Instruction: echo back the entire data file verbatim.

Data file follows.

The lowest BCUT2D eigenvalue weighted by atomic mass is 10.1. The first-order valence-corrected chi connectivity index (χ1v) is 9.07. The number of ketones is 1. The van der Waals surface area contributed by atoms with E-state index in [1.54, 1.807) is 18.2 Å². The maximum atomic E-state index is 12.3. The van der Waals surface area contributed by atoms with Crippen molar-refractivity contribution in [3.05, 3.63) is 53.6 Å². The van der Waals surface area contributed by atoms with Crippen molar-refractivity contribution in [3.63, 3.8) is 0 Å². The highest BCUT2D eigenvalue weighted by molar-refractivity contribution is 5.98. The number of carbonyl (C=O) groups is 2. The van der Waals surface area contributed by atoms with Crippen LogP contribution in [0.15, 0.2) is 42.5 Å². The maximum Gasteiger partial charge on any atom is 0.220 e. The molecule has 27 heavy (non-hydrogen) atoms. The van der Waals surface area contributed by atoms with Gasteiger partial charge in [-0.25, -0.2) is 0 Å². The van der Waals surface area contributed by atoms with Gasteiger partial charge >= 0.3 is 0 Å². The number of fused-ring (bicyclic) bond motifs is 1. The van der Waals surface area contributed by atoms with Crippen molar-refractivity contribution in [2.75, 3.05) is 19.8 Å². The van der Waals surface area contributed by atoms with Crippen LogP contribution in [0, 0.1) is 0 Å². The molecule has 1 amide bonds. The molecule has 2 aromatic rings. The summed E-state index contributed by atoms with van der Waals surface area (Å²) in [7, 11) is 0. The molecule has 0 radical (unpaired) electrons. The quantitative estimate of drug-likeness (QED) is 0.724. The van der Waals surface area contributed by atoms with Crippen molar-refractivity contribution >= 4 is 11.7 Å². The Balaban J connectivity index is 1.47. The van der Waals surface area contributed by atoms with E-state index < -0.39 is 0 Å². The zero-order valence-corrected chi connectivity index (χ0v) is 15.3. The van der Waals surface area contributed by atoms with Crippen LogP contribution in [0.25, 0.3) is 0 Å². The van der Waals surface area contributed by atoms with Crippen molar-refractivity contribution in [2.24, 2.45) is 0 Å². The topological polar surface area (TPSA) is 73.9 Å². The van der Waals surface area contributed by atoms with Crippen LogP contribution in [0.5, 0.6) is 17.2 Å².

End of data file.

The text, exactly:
The lowest BCUT2D eigenvalue weighted by atomic mass is 10.1. The first-order valence-corrected chi connectivity index (χ1v) is 9.07. The number of ketones is 1. The van der Waals surface area contributed by atoms with E-state index in [1.54, 1.807) is 18.2 Å². The maximum atomic E-state index is 12.3. The van der Waals surface area contributed by atoms with Crippen molar-refractivity contribution in [3.05, 3.63) is 53.6 Å². The van der Waals surface area contributed by atoms with Crippen molar-refractivity contribution in [3.63, 3.8) is 0 Å². The highest BCUT2D eigenvalue weighted by molar-refractivity contribution is 5.98. The number of carbonyl (C=O) groups is 2. The van der Waals surface area contributed by atoms with Crippen LogP contribution in [0.15, 0.2) is 42.5 Å². The maximum Gasteiger partial charge on any atom is 0.220 e. The molecule has 27 heavy (non-hydrogen) atoms. The van der Waals surface area contributed by atoms with Gasteiger partial charge in [-0.25, -0.2) is 0 Å². The van der Waals surface area contributed by atoms with Gasteiger partial charge >= 0.3 is 0 Å². The number of fused-ring (bicyclic) bond motifs is 1. The van der Waals surface area contributed by atoms with Crippen molar-refractivity contribution in [2.75, 3.05) is 19.8 Å². The van der Waals surface area contributed by atoms with Crippen LogP contribution in [0, 0.1) is 0 Å². The molecule has 1 amide bonds. The molecule has 2 aromatic rings. The summed E-state index contributed by atoms with van der Waals surface area (Å²) in [7, 11) is 0. The molecule has 0 radical (unpaired) electrons. The quantitative estimate of drug-likeness (QED) is 0.724. The van der Waals surface area contributed by atoms with Crippen molar-refractivity contribution >= 4 is 11.7 Å². The Balaban J connectivity index is 1.47. The van der Waals surface area contributed by atoms with E-state index < -0.39 is 0 Å². The zero-order valence-corrected chi connectivity index (χ0v) is 15.3. The van der Waals surface area contributed by atoms with Crippen LogP contribution in [0.25, 0.3) is 0 Å². The van der Waals surface area contributed by atoms with Crippen molar-refractivity contribution in [2.24, 2.45) is 0 Å². The topological polar surface area (TPSA) is 73.9 Å². The van der Waals surface area contributed by atoms with Crippen LogP contribution in [0.5, 0.6) is 17.2 Å².